BFR questions

DGdaPilot

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So I've been approached about doing a BFR for a pilot in their taildragger. Thing is, is that I don't have my tailwheel endorsement. So can I do this BFR and just log the flight under Total and Dual Given? Should I log PIC even though I'm not acting as PIC? Is this flight even legal since I can't act as PIC?
 
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PaulThomas

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Flight is legal as long as the other pilot can act as PIC
You can fly the airplane, but not act as PIC.
You can log PIC.
 

RockyMnt1

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The above answer to your question is correct.

Make absolutely sure that you inform the pilot that you do not have your tailwheel signoff and get it in writing that the pilot understands this. You don't want the pilot looking to you (the instructor) to pull his a$$ out of the fire in case things get hairy, which can happen fairly easily on (or near) the ground in a tailwheel aircraft. You want to provide the best possible proactive defense in case there is a "situation".
 

DGdaPilot

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Maybe I'm being too anal, but this is gonna screw up my logbook. I've got it so you get my total time when you add up my PIC and Dual Received. Now my Total time will be higher than the addition of PIC and Dual Received..hmmm.....
 

MauleSkinner

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Personally, I'd recommend either:

A. getting your tailwheel endorsement and a little PIC time before giving the Flight Review. That way you know what you're looking at on takeoff and landing, and are in a better position to evaluate it; or

B. Finding a tailwheel-qualified instructor who can give the flight review to him.

Just my opinion.

Fly safe!

David
 

RockyMnt1

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Maule Skinner is correct.

Get your tailwheel signoff.

Not only is it a really fun thing to do, but you will never forget about using rudders after flying taildraggers and, most importantly, your log book will balance.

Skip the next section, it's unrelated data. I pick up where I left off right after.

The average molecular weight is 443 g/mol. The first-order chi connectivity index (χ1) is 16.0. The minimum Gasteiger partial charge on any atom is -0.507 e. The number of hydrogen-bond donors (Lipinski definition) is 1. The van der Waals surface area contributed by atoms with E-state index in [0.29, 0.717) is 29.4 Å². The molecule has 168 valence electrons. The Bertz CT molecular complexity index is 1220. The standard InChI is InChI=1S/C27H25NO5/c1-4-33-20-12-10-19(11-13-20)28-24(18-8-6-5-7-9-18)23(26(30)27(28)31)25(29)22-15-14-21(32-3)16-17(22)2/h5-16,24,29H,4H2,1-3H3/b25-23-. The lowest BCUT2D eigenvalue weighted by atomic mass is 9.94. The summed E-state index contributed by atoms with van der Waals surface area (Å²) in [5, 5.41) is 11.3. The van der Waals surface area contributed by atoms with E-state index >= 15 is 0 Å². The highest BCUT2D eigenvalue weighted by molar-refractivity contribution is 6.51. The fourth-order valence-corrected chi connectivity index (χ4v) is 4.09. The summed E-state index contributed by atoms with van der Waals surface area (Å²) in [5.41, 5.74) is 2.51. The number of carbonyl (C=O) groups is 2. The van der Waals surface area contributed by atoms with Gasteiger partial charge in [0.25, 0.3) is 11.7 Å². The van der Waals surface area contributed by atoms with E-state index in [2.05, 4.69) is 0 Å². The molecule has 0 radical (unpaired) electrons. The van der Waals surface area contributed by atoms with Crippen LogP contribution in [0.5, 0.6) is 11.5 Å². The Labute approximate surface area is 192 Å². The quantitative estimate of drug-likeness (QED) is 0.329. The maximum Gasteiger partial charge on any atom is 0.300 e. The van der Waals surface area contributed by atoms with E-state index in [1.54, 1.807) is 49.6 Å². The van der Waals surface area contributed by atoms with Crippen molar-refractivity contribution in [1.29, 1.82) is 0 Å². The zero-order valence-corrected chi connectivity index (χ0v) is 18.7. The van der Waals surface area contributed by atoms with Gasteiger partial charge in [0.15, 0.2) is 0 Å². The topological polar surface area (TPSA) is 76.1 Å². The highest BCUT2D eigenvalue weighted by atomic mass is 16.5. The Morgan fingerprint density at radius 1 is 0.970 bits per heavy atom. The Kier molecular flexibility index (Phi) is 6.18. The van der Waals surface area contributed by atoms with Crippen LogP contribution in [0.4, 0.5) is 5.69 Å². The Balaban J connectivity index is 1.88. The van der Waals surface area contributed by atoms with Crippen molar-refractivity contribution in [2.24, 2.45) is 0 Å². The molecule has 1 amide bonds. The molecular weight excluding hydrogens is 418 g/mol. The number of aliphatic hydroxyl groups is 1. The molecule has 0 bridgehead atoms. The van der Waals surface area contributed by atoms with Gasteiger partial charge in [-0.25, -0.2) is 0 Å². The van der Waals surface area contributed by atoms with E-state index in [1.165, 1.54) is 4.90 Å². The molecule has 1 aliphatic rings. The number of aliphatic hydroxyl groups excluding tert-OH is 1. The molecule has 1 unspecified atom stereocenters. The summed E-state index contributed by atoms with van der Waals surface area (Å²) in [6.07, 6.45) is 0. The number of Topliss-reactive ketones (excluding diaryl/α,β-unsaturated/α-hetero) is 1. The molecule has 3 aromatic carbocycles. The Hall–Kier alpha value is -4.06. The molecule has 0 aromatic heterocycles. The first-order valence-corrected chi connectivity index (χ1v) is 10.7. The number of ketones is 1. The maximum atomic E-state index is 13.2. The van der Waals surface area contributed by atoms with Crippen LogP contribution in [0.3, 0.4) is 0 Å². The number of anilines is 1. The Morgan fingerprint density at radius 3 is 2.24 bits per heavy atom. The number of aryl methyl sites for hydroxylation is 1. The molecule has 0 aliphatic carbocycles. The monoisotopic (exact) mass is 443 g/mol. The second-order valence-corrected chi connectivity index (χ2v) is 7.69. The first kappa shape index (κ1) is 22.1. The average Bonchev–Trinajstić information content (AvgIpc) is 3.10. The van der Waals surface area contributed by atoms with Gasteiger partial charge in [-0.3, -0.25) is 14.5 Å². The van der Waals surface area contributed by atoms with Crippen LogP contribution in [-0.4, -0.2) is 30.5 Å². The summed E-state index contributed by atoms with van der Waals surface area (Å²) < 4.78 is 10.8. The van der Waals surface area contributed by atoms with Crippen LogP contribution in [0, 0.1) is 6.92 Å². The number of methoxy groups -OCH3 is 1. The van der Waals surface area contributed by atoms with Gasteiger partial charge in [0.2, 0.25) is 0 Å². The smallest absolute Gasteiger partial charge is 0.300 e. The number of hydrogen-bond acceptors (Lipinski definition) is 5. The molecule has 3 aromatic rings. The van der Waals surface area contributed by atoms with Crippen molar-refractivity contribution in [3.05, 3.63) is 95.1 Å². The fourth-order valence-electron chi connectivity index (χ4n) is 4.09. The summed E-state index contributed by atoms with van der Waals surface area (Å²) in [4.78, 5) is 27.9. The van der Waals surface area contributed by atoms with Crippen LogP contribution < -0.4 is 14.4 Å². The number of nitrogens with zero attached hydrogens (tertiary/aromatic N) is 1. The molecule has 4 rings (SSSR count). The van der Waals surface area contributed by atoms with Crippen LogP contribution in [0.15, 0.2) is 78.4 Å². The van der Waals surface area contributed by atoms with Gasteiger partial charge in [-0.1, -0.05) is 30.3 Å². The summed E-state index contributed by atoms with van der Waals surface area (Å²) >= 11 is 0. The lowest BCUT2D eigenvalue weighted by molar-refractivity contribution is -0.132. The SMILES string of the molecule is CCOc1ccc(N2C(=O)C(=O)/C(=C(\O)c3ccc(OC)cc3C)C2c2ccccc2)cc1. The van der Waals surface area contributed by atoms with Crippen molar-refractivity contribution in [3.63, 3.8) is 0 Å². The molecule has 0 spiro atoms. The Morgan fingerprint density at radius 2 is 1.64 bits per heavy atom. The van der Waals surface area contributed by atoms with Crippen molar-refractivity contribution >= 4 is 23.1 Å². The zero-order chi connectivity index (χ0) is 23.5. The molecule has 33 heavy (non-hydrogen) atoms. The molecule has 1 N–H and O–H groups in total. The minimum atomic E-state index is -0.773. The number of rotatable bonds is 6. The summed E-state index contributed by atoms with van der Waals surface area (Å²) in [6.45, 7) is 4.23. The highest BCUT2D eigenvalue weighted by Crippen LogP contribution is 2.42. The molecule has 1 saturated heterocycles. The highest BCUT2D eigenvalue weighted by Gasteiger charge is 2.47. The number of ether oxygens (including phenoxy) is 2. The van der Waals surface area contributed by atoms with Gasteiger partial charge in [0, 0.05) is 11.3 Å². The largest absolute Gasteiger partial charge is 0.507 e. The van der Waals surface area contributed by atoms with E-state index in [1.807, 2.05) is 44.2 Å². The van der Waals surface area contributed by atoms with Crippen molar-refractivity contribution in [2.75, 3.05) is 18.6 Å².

Here is a book recommendation:

"The CompleatTail Dragger Pilot" by Harvey S Plourde

That really is how complete is spelled........
 

midlifeflyer

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PaulThomas said:
That's correct
No it's not. The authority of a CFI to log PIC when giving instruction is based upon, well, being a CFI giving instruction. Touching the controls or acting as PIC has nothing to do with it. (Read the regulation - this is one of the clear ones)

And, yes, you may give instruction in a tailwheel without the endorsement.

But that's just about writing numbers in a logbook and the legality of giving instruction in an airplane you're not qualified to fly. The better issue was raised by those who questioned whether you should be giving instruction in an airplane you're not qualified to fly.

Picture a mishap on a xwind landing. The FAA sends you a letter of investigation and a prelude to certificate action or a CFI retest. Your best explanation is, "Well, no, I wasn in no position to take over the airplane I was teaching in, but it was legal, wasn't it?"
 

DGdaPilot

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midlifeflyer said:
Picture a mishap on a xwind landing. The FAA sends you a letter of investigation and a prelude to certificate action or a CFI retest. Your best explanation is, "Well, no, I wasn in no position to take over the airplane I was teaching in, but it was legal, wasn't it?"
Actually, the scenario that I've playing in my head is me signing him off, and then he has a landing mishap shortly thereafter. FAA will see my recent signature and have a few questions for me.

This is just one of those issues where I was pretty sure I would be legal, but I no longer think it's a smart choice.

Thanks for all the replies.
 

MauleSkinner

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Another book that I like even better than "Compleat" is "Taildragger Tactics" by Sparky Imeson...actually, I think everybody should read it whether they fly taildraggers or not. He deals with operations in a very practical, real-world fashion.
 
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